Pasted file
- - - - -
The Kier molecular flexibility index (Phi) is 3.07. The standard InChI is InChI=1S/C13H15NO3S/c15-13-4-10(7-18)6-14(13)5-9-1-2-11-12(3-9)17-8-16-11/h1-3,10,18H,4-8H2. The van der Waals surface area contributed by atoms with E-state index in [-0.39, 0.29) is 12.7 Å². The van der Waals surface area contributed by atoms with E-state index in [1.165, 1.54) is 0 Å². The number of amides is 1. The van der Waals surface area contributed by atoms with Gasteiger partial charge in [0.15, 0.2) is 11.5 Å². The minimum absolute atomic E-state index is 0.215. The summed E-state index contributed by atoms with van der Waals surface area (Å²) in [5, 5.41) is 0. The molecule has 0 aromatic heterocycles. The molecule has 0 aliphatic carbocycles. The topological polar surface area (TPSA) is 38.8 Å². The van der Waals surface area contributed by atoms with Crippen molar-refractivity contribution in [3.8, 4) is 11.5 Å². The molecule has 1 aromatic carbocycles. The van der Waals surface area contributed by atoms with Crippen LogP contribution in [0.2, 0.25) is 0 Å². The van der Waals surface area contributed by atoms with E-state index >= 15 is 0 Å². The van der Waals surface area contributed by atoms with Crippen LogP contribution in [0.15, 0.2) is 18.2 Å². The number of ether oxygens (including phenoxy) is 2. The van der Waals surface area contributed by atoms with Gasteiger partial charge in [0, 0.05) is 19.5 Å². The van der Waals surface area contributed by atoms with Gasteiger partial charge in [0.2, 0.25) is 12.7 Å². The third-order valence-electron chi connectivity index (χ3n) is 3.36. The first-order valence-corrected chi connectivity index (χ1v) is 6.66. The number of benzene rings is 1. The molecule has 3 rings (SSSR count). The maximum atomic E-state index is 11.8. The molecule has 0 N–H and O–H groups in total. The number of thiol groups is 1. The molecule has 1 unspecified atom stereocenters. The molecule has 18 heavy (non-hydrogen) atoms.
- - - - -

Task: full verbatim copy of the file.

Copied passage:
The Kier molecular flexibility index (Phi) is 3.07. The standard InChI is InChI=1S/C13H15NO3S/c15-13-4-10(7-18)6-14(13)5-9-1-2-11-12(3-9)17-8-16-11/h1-3,10,18H,4-8H2. The van der Waals surface area contributed by atoms with E-state index in [-0.39, 0.29) is 12.7 Å². The van der Waals surface area contributed by atoms with E-state index in [1.165, 1.54) is 0 Å². The number of amides is 1. The van der Waals surface area contributed by atoms with Gasteiger partial charge in [0.15, 0.2) is 11.5 Å². The minimum absolute atomic E-state index is 0.215. The summed E-state index contributed by atoms with van der Waals surface area (Å²) in [5, 5.41) is 0. The molecule has 0 aromatic heterocycles. The molecule has 0 aliphatic carbocycles. The topological polar surface area (TPSA) is 38.8 Å². The van der Waals surface area contributed by atoms with Crippen molar-refractivity contribution in [3.8, 4) is 11.5 Å². The molecule has 1 aromatic carbocycles. The van der Waals surface area contributed by atoms with Crippen LogP contribution in [0.2, 0.25) is 0 Å². The van der Waals surface area contributed by atoms with E-state index >= 15 is 0 Å². The van der Waals surface area contributed by atoms with Crippen LogP contribution in [0.15, 0.2) is 18.2 Å². The number of ether oxygens (including phenoxy) is 2. The van der Waals surface area contributed by atoms with Gasteiger partial charge in [0, 0.05) is 19.5 Å². The van der Waals surface area contributed by atoms with Gasteiger partial charge in [0.2, 0.25) is 12.7 Å². The third-order valence-electron chi connectivity index (χ3n) is 3.36. The first-order valence-corrected chi connectivity index (χ1v) is 6.66. The number of benzene rings is 1. The molecule has 3 rings (SSSR count). The maximum atomic E-state index is 11.8. The molecule has 0 N–H and O–H groups in total. The number of thiol groups is 1. The molecule has 1 unspecified atom stereocenters. The molecule has 18 heavy (non-hydrogen) atoms.